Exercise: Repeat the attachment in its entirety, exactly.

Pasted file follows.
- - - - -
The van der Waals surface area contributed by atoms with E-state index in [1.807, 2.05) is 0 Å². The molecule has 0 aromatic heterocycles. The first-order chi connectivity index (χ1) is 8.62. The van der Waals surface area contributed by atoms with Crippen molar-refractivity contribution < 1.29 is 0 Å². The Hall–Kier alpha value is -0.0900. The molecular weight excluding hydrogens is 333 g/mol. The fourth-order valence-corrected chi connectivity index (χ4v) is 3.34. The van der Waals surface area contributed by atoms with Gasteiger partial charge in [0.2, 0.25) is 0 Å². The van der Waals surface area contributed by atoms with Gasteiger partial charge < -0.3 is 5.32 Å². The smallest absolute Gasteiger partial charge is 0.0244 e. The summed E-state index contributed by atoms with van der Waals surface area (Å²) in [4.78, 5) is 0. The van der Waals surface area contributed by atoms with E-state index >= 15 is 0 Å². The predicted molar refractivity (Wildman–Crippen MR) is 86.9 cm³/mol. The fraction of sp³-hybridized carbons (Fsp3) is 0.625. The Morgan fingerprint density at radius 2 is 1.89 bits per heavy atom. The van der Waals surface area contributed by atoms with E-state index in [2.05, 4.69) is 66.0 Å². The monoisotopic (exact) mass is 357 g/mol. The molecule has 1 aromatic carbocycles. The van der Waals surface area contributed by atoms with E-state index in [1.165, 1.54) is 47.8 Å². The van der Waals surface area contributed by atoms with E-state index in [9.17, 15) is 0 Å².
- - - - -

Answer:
The van der Waals surface area contributed by atoms with E-state index in [1.807, 2.05) is 0 Å². The molecule has 0 aromatic heterocycles. The first-order chi connectivity index (χ1) is 8.62. The van der Waals surface area contributed by atoms with Crippen molar-refractivity contribution < 1.29 is 0 Å². The Hall–Kier alpha value is -0.0900. The molecular weight excluding hydrogens is 333 g/mol. The fourth-order valence-corrected chi connectivity index (χ4v) is 3.34. The van der Waals surface area contributed by atoms with Gasteiger partial charge in [0.2, 0.25) is 0 Å². The van der Waals surface area contributed by atoms with Gasteiger partial charge < -0.3 is 5.32 Å². The smallest absolute Gasteiger partial charge is 0.0244 e. The summed E-state index contributed by atoms with van der Waals surface area (Å²) in [4.78, 5) is 0. The van der Waals surface area contributed by atoms with E-state index >= 15 is 0 Å². The predicted molar refractivity (Wildman–Crippen MR) is 86.9 cm³/mol. The fraction of sp³-hybridized carbons (Fsp3) is 0.625. The Morgan fingerprint density at radius 2 is 1.89 bits per heavy atom. The van der Waals surface area contributed by atoms with E-state index in [2.05, 4.69) is 66.0 Å². The monoisotopic (exact) mass is 357 g/mol. The molecule has 1 aromatic carbocycles. The van der Waals surface area contributed by atoms with E-state index in [1.165, 1.54) is 47.8 Å². The van der Waals surface area contributed by atoms with E-state index in [9.17, 15) is 0 Å².